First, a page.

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D.A.: Earl Thomas' Finger Officially Ends The Seahawks Era

Seattle has been in free fall since losing the Super Bowl, Damon Amendolara says

November 01, 2018 - 5:30 pm

It will live forever, etched in our minds, a snapshot of the best of times collapsing into the worst of times. A potential future Hall of Famer, synonymous with his team, giving his sideline the middle-finger salute as he's carted off into his murky future. It's not just a jarring sight, a veteran so outwardly showing contempt for his organization, but a sad one as well that clearly sounded the bull horn on the end of an era. 

Earl Thomas has been in the NFL eight seasons; six of them ended in a Pro Bowl nod. He's been All-Pro three times, and the heart and soul of one of the most badass defenses in league history. The Legion of Boom swaggered, and talked smack, and out-muscled you into the turf, then took your belongings and laughed. The Seahawks of '12-'17 were a throwback defense, one the Steel Curtain or the Purple People Eaters could appreciate. 

The NFL has devolved into a pinball game machine, arcade numbers, sounds and lights purring and whizzing, as average quarterbacks throw for dizzying yards and touchdowns. The rules of the game have completely neutered the defense, punishing corners and safeties for hitting too high, too low, too late, or just too much. Yet, here were the modern Seahawks spitting in the eye of judiciousness. "You can't flag for pass interference on every play. So we'll call you on your bluff." Mel Blount, and Dick Lane, and Rod Woodson would be proud.   

Because of an ugly contractual standoff, and the festering resentment that reached all corners of the Seattle locker room, we knew Thomas wouldn't be with the team much longer. But to see a player who achieved such great heights with that team, and that staff, and that coach, essentially spitting in their eye was miserable for everyone. Thomas' desperate need for a new contract, or a new team that gave him what he wanted, was understandable. His broken leg hammered that home. That middle finger was Thomas saying, "See? I get injured, I lose money. And I just got really injured." But it was still the wrong move to flip the bird to his sideline, because it's a childish, vulgar finale to a once-magical time. It's what everyone will remember instead of the Super Bowls and the great defenses. It's the valedictorian ending his speech with a bathroom joke.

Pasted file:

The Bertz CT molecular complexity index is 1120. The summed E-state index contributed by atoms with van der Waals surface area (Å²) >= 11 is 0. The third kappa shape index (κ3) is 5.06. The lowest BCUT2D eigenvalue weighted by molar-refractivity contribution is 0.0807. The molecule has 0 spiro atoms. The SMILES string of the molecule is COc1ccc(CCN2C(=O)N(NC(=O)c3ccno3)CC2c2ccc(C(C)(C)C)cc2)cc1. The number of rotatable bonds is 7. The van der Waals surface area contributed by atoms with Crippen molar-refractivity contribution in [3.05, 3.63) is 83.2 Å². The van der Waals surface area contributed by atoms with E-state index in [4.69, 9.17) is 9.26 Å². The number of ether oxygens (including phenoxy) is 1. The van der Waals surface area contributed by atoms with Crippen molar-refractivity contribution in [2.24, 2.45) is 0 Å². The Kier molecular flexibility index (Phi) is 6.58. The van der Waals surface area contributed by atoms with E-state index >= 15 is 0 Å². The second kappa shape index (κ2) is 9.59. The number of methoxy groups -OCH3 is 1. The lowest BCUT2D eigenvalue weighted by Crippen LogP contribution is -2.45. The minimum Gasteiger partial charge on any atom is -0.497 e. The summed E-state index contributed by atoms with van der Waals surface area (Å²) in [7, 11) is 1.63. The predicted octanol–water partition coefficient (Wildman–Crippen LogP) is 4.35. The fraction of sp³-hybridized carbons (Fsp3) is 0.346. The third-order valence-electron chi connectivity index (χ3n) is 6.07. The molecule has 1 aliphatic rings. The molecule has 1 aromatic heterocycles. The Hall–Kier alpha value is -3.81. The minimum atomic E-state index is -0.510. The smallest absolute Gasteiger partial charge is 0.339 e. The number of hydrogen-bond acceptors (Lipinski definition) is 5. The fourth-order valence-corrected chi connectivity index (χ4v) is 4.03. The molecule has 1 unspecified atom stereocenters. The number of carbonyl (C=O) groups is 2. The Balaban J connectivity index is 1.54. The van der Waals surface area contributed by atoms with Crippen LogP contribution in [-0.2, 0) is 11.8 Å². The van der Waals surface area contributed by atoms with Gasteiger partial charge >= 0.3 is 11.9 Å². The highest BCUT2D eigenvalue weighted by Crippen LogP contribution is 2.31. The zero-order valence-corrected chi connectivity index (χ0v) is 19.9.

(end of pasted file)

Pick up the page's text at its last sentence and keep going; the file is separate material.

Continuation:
It's over, so over, and it's perfectly symbolic for it to have happened in Arizona. The same stadium which witnessed the Seahawks make the worst coaching decision in NFL history, now watched the end of the Seahawks. Since February 1, 2015, Seattle has been in free fall mode, veterans retiring, being traded, or signing with new teams. The hard feelings toward the coaches and the quarterback never went away. And with Beast Mode in Oakland, and Kam retiring, and Sherm in San Fran, everything kept getting farther and farther away from the good old days. The Seahawks had a chance to be back-to-back champs, remembered forever as a historic team. Instead, they end with a whimper. 

Russell Wilson is still under center, and that's the centerpiece of the Seahawks now. The front office is trying to adjust on the fly, build a new team while not completely tearing down the old one. And each day brings another round of plugging their ears from all the negativity from inside the locker room. But the guts of those Super Bowl teams are now all gone, and Thomas' salute guaranteed he's on that tombstone too. Once upon a time we wondered if Seattle was the next great dynasty in the NFL. Today, it's a cruel memory. The Seahawks as we know it died in Arizona. Again. 

Damon Amendolara, known by his fans as D.A., hosts “The D.A. Show,” from 9:00AM-12:00PM, ET, across the country on the nation’s largest 24/7 major-market radio network. “The D.A. Show” is known for its unique perspective on sports, tongue-in-cheek sense of humor, colorful listener interaction, and candid interviews with athletes and coaches. Amendolara also appears regularly on NFL Network as part of the “NFL Top 10” documentary film series, CBS television and SNY TV. He is a Syracuse University grad and native of Warwick, N.Y.